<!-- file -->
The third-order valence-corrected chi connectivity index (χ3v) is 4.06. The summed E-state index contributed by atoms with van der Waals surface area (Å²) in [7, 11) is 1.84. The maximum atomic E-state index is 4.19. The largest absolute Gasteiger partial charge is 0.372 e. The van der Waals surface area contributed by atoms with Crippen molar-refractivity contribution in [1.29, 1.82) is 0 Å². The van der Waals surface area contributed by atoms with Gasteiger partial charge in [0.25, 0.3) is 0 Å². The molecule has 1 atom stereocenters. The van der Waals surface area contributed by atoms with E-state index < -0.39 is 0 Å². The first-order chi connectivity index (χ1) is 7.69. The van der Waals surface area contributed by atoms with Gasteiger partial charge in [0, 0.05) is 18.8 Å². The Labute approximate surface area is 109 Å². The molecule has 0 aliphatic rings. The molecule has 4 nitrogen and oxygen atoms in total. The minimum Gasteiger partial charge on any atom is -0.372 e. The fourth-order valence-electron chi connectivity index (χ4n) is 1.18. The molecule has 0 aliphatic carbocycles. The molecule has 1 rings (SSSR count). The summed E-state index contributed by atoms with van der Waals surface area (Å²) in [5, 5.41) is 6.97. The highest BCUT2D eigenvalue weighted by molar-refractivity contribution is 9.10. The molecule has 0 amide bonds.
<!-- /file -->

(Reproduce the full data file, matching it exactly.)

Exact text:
The third-order valence-corrected chi connectivity index (χ3v) is 4.06. The summed E-state index contributed by atoms with van der Waals surface area (Å²) in [7, 11) is 1.84. The maximum atomic E-state index is 4.19. The largest absolute Gasteiger partial charge is 0.372 e. The van der Waals surface area contributed by atoms with Crippen molar-refractivity contribution in [1.29, 1.82) is 0 Å². The van der Waals surface area contributed by atoms with Gasteiger partial charge in [0.25, 0.3) is 0 Å². The molecule has 1 atom stereocenters. The van der Waals surface area contributed by atoms with E-state index < -0.39 is 0 Å². The first-order chi connectivity index (χ1) is 7.69. The van der Waals surface area contributed by atoms with Gasteiger partial charge in [0, 0.05) is 18.8 Å². The Labute approximate surface area is 109 Å². The molecule has 0 aliphatic rings. The molecule has 4 nitrogen and oxygen atoms in total. The minimum Gasteiger partial charge on any atom is -0.372 e. The fourth-order valence-electron chi connectivity index (χ4n) is 1.18. The molecule has 0 aliphatic carbocycles. The molecule has 1 rings (SSSR count). The summed E-state index contributed by atoms with van der Waals surface area (Å²) in [5, 5.41) is 6.97. The highest BCUT2D eigenvalue weighted by molar-refractivity contribution is 9.10. The molecule has 0 amide bonds.